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Google Wave To Have Its Own App Store

Google Inc. seems to have throwing its weight behind the new upcoming communication collaboration tool, Google Wave, which would enable web users to bring various communication channels, including email, IMs, as well as social networking under one virtual canopy.

Along the same line, the search engine behemoth has unleashed an app store for the service that would allow users to download a wide range of useful apps to spruce up their communication patterns in a novel way.

Incidentally, the co-founder of the product, Lars Rasmussen, has already discussed about the app store for Google Wave at a Google Technology user Group conference recently held in London, and has now confirmed the launch.

As per the report from The Next Web blog, the app store for Wave would allow (and encourage) developers to make money for their endeavours by developing apps for Google Wave.

Launching an app store for the product seems to be a lucrative proposition for the company, as it would help furnish the product with host of handy apps and enhance its appeal by the time it becomes available for the general public sometime around next year.

An app store is increasingly being seen as a one-stop shop where developers and users alike can access a flurry of software and services either for free or at a cost. The concept was brought into mainstream by Apple's App Store.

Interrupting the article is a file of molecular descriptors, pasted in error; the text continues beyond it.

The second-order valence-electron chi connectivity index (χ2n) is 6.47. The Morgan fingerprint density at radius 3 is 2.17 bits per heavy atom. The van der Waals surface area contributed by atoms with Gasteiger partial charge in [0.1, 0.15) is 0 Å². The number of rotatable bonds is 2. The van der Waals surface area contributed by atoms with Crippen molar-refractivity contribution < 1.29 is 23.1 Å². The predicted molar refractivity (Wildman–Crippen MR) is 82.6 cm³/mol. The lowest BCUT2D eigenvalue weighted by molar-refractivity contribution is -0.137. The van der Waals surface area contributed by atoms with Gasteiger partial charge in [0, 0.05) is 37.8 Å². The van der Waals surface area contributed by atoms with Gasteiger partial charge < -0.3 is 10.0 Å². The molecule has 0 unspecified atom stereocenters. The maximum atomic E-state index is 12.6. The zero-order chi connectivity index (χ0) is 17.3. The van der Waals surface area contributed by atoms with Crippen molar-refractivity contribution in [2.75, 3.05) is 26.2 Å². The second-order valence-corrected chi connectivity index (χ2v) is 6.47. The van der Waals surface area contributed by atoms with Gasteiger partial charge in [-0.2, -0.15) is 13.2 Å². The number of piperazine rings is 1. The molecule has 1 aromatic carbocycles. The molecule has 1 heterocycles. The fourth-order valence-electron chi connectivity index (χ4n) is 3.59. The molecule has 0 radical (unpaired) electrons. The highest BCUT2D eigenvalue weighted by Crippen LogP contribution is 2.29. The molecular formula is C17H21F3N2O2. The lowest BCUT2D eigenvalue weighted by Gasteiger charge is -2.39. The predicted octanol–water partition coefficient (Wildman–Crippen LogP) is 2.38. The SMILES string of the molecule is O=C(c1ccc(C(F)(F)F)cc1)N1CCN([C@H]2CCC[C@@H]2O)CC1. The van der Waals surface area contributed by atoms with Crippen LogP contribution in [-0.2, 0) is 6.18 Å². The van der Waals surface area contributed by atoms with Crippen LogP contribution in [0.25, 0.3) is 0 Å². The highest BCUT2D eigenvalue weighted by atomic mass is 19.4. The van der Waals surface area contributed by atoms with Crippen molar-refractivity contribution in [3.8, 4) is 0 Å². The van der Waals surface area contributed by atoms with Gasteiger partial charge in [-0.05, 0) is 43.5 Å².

Our Comments

So Wave will get its own App store. Is it just me or App stores are just cropping up right, left and center and just making it more difficult to move around. It reminds me of the times where other platforms were competing with Wintel; the likes of Atari, Amiga or OS2 had their own applications and tried to lock in the users, the same way App stores are doing now.

Related Links

Google Wave launches application store


Google Wave to be given its own App Store

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Désiré has been musing and writing about technology during a career spanning four decades. He dabbled in website building and web hosting when DHTML and frames were en vogue and started writing about the impact of technology on society just before the start of the Y2K hysteria at the turn of the last millennium. Following an eight-year stint at where he discovered the joys of global tech-fests, Désiré now heads up TechRadar Pro. Previously he was a freelance technology journalist at Incisive Media, Breakthrough Publishing and Vnunet, and Business Magazine. He also launched and hosted the first Tech Radio Show on Radio Plus.